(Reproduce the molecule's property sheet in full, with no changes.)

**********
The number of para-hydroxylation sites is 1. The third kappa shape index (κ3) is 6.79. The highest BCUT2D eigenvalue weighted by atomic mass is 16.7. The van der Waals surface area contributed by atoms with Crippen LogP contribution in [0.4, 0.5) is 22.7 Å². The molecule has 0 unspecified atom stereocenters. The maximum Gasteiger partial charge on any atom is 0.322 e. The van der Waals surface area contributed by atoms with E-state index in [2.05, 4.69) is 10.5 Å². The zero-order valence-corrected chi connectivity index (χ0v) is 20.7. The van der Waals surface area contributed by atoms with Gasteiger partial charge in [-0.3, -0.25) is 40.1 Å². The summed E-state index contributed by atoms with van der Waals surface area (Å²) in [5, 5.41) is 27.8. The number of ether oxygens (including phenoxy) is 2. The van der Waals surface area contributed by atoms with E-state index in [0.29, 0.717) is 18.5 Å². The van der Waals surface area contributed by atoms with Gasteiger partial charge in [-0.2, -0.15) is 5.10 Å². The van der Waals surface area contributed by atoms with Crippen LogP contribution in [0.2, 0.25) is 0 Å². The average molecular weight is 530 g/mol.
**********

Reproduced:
The number of para-hydroxylation sites is 1. The third kappa shape index (κ3) is 6.79. The highest BCUT2D eigenvalue weighted by atomic mass is 16.7. The van der Waals surface area contributed by atoms with Crippen LogP contribution in [0.4, 0.5) is 22.7 Å². The molecule has 0 unspecified atom stereocenters. The maximum Gasteiger partial charge on any atom is 0.322 e. The van der Waals surface area contributed by atoms with E-state index in [2.05, 4.69) is 10.5 Å². The zero-order valence-corrected chi connectivity index (χ0v) is 20.7. The van der Waals surface area contributed by atoms with Gasteiger partial charge in [-0.3, -0.25) is 40.1 Å². The summed E-state index contributed by atoms with van der Waals surface area (Å²) in [5, 5.41) is 27.8. The number of ether oxygens (including phenoxy) is 2. The van der Waals surface area contributed by atoms with E-state index in [0.29, 0.717) is 18.5 Å². The van der Waals surface area contributed by atoms with Gasteiger partial charge in [-0.2, -0.15) is 5.10 Å². The van der Waals surface area contributed by atoms with Crippen LogP contribution in [0.2, 0.25) is 0 Å². The average molecular weight is 530 g/mol.